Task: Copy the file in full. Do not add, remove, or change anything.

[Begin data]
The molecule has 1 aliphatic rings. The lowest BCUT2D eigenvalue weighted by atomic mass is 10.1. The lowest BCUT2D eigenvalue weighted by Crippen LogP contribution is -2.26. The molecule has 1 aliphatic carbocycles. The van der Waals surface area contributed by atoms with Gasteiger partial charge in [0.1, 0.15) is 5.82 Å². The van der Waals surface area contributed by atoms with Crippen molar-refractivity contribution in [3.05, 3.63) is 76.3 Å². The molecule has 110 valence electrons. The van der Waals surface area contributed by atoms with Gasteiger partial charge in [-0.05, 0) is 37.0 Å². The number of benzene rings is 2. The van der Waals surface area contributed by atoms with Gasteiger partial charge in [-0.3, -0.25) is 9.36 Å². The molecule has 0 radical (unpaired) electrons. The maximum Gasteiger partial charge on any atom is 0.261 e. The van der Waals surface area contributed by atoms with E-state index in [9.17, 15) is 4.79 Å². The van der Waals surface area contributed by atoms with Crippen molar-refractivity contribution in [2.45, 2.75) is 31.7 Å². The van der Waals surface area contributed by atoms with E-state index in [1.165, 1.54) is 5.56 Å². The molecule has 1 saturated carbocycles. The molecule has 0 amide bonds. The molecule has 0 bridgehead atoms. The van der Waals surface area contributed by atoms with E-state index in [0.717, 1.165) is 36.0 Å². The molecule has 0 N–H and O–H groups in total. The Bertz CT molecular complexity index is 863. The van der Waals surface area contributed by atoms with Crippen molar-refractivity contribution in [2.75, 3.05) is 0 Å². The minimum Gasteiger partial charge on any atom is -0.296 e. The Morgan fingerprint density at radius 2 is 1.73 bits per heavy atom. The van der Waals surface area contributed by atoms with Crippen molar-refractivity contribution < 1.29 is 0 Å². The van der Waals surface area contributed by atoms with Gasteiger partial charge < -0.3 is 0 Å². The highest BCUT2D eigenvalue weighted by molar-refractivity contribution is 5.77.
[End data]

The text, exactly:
The molecule has 1 aliphatic rings. The lowest BCUT2D eigenvalue weighted by atomic mass is 10.1. The lowest BCUT2D eigenvalue weighted by Crippen LogP contribution is -2.26. The molecule has 1 aliphatic carbocycles. The van der Waals surface area contributed by atoms with Gasteiger partial charge in [0.1, 0.15) is 5.82 Å². The van der Waals surface area contributed by atoms with Crippen molar-refractivity contribution in [3.05, 3.63) is 76.3 Å². The molecule has 110 valence electrons. The van der Waals surface area contributed by atoms with Gasteiger partial charge in [-0.05, 0) is 37.0 Å². The number of benzene rings is 2. The van der Waals surface area contributed by atoms with Gasteiger partial charge in [-0.3, -0.25) is 9.36 Å². The molecule has 0 radical (unpaired) electrons. The maximum Gasteiger partial charge on any atom is 0.261 e. The van der Waals surface area contributed by atoms with E-state index in [9.17, 15) is 4.79 Å². The van der Waals surface area contributed by atoms with Crippen molar-refractivity contribution in [2.45, 2.75) is 31.7 Å². The van der Waals surface area contributed by atoms with E-state index in [1.165, 1.54) is 5.56 Å². The molecule has 1 saturated carbocycles. The molecule has 0 amide bonds. The molecule has 0 bridgehead atoms. The van der Waals surface area contributed by atoms with E-state index in [0.717, 1.165) is 36.0 Å². The molecule has 0 N–H and O–H groups in total. The Bertz CT molecular complexity index is 863. The van der Waals surface area contributed by atoms with Crippen molar-refractivity contribution in [2.75, 3.05) is 0 Å². The minimum Gasteiger partial charge on any atom is -0.296 e. The Morgan fingerprint density at radius 2 is 1.73 bits per heavy atom. The van der Waals surface area contributed by atoms with Crippen molar-refractivity contribution < 1.29 is 0 Å². The van der Waals surface area contributed by atoms with Gasteiger partial charge < -0.3 is 0 Å². The highest BCUT2D eigenvalue weighted by molar-refractivity contribution is 5.77.